In India, most studies on poverty have been centered on the rural poor and urban poverty has received little attention of the policy makers. With the rapid growth of big cities, slums, the breeding grounds of urban squalor and poverty, swell primarily due to increased migration of the poor from the villages in search of better employment opportunities and improved standard of living. The deprivation of urban poor is reflected in access to financial services-more than 40 per cent of adult Indian urban population has no access to a bank account.thereby depriving them of savings, credit, remittance and other financial service facilities from the formal financial system. Against this background, this paper tries to study the issues and options involving financial inclusion of the urban poor.

  • Slum Population in India: Extent and Policy Issues

    Author : Upinder Sawhney | 2016 |

    An increasing pace of urbanization and the absence of affordable housing has resulted in growth of slums in urban India. The Government of India (GOI) has been incorporating certain programmes to alleviate poverty , create employment opportunities and encourage planned urban development in its public policy , yet there has been a fast emergence of slums in the Indian cities due to a number of factors. To create ‘inclusive cities’ in future there is an urgent need for improving the local government capacity to meet these challenges and ensure that the allocated funds reach the target population. There is a dire necessity for ‘good governance’ at all levels of the government. The ideal situation can be reached if institutional framework for appointing a regulator for urban development can be worked out.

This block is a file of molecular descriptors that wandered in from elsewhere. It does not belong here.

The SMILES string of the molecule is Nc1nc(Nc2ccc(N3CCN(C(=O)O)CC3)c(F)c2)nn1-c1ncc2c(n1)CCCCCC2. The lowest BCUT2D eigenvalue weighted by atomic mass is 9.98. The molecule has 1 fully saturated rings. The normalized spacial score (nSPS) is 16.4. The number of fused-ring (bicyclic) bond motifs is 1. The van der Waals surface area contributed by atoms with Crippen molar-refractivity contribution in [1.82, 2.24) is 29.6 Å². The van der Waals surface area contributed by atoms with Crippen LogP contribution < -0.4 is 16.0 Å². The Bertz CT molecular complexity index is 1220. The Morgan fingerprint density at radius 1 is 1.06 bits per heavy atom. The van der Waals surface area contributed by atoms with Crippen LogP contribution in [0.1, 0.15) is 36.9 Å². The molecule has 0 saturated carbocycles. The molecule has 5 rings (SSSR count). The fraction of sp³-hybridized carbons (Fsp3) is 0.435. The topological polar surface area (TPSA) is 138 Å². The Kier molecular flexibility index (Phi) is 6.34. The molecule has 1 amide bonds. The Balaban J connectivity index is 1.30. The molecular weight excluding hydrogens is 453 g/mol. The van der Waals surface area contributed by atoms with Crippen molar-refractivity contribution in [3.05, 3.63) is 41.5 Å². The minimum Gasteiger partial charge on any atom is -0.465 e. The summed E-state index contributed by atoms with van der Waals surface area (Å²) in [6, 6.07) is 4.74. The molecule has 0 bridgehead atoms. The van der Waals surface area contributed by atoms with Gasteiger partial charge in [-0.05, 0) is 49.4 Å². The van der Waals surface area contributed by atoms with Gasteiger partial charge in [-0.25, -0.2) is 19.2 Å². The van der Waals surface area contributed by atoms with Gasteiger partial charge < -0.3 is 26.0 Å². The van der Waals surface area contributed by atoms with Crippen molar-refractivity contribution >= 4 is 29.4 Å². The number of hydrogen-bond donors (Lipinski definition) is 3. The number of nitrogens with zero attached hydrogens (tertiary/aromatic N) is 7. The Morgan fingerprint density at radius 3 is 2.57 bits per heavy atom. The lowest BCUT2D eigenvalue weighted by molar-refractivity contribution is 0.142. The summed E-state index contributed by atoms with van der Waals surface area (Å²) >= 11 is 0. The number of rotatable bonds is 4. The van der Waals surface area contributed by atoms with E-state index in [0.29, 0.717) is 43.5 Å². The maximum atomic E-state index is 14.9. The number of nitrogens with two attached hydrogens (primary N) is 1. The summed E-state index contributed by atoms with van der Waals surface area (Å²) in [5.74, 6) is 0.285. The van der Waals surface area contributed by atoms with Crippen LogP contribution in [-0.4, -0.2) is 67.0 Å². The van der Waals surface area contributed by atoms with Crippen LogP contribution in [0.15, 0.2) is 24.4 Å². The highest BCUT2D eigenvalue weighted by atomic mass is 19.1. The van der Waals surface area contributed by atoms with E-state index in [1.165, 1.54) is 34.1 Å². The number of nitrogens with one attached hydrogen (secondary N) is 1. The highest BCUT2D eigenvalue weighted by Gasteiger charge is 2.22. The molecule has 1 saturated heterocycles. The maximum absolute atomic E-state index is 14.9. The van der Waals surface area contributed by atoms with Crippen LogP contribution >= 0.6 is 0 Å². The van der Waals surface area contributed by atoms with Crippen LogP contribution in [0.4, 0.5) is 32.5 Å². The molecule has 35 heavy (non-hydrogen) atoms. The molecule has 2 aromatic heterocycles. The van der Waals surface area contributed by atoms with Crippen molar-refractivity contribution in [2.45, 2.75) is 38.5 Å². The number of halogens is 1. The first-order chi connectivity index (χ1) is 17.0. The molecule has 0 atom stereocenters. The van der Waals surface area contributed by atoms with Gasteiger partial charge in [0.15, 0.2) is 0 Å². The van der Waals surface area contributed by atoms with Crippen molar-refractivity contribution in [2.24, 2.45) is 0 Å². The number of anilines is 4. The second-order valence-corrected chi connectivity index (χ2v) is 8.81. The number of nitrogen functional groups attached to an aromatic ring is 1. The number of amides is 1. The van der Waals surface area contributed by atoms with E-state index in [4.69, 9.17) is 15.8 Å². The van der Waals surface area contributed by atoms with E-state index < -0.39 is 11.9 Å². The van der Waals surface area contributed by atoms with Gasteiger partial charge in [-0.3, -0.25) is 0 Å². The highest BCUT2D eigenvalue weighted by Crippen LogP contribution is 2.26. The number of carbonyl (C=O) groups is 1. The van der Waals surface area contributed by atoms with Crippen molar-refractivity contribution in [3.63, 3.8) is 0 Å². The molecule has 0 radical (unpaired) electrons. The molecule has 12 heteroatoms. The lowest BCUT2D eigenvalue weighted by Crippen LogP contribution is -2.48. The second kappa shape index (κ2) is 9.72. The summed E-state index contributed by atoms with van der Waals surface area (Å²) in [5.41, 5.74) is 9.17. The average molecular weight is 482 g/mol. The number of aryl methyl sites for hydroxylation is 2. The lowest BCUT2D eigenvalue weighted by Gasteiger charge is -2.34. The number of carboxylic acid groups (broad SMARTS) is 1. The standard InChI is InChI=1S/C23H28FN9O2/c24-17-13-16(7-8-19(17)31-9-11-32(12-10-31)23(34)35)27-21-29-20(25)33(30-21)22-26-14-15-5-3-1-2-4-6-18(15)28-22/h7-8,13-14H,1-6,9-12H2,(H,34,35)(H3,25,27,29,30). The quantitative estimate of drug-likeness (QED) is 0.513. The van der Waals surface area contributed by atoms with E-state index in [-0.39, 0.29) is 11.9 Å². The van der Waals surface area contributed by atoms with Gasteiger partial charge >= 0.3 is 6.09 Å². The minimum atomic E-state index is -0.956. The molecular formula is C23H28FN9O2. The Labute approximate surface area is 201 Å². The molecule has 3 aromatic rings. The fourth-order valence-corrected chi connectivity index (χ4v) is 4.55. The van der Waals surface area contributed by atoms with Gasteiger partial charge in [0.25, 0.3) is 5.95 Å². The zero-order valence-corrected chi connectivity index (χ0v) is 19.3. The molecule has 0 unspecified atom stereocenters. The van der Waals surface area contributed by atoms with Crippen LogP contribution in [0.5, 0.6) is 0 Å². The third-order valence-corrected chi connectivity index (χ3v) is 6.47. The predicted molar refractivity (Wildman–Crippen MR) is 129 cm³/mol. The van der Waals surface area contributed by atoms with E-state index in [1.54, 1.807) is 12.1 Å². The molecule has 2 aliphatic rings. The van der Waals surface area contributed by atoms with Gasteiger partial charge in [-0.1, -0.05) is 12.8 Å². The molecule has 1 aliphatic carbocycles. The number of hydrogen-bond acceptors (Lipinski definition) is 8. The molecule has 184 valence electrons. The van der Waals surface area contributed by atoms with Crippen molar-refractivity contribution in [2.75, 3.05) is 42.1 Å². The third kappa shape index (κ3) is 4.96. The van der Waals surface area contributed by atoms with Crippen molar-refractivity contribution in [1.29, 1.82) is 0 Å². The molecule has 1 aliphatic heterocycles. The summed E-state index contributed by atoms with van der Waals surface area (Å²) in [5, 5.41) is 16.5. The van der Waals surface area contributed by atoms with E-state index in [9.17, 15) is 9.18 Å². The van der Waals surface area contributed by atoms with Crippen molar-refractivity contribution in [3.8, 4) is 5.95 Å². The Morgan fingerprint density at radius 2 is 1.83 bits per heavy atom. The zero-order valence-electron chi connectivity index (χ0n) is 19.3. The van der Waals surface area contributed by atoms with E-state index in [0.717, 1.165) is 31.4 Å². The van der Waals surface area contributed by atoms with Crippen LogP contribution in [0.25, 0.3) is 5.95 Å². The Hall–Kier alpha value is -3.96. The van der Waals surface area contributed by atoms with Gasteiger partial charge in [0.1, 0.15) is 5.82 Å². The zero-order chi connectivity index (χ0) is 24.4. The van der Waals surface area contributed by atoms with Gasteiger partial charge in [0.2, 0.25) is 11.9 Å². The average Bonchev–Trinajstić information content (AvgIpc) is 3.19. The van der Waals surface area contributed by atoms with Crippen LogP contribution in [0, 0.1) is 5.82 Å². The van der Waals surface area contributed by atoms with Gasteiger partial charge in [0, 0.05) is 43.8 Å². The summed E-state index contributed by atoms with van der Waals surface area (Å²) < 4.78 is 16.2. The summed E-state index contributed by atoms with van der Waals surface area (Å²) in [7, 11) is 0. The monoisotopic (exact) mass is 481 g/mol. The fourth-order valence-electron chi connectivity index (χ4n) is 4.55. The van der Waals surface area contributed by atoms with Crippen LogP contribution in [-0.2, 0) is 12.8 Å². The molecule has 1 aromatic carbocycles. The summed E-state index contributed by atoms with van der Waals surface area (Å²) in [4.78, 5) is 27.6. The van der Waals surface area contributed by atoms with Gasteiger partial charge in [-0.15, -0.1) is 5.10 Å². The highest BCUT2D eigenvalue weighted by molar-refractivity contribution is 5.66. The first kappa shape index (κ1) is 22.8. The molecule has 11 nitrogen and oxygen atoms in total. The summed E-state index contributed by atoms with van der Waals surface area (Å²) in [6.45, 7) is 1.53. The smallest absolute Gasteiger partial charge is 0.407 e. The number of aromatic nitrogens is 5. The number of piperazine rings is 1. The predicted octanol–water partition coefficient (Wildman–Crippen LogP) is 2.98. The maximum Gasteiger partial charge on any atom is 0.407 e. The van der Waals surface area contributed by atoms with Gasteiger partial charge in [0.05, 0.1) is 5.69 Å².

• Cruel Utility of Slums

    Author : Bronwyn Curran | 2016 |

    Slums currently house one-third of the world’s population, reports the United Nations Human Settlements Programme (UN-HABITAT). By 2030, 2 billion people will be living in slums unless substantial policy changes occur. Asia accounts for some 60% of the world’s urban slum dwellers. As of 2001, South central Asia had the largest slum population in the world, with 262 million slum dwellers or 58% of the region’s total urban population. Human Settlements 2003 by UN-HABITAT. The immigrant urban poor have largely moved from the countryside to the cities voluntarily, in order to exploit actual or perceived economic opportunities. Opportunities manifest in part due to the growing urban informal sector, which is most spectacularly visible in the many growing and large-scale informal and squatter settlements in urban centers. The rapidity and enormous volume of this rural-to-urban migration intensifies slum formation. City planning and management systems are unable to adequately cope with the massive population influx.

  • An unlikely result of Urbanization-Slum life in Asia

    Author : | 2016 |

    The United Nations projects that Asia's urbanization rate could rise to 56% in 2030, and further to 64% in 2050. East Asia leads the urbanization process, with its urban population rising from 32% to 50% from 1990 to 2010. South Asia lags behind, with its urban population only increasing from 28% to 33%. Urbanization in India rose from 26% to 30%. A common image of Asian urbanization is the growth of mega-cities, cities whose population exceeds 10 million. And 12 of the world’s 21 mega-cities are indeed in Asia (including 7 of the largest 10 cities). Cities like Tokyo, Delhi, Mumbai and Shanghai. In reality, however, most of the region’s urban population lives in secondary cities and small towns. As of 2009, 60% of the urban population in continental Asia lived in cities with a population of less than 1 million, while only 21% lived in cities of from 1 to 5 million.

  • Revisiting Property Rights for Slum-Dwellers

    Author : Nisha Kumar Kulkarni | 2016 |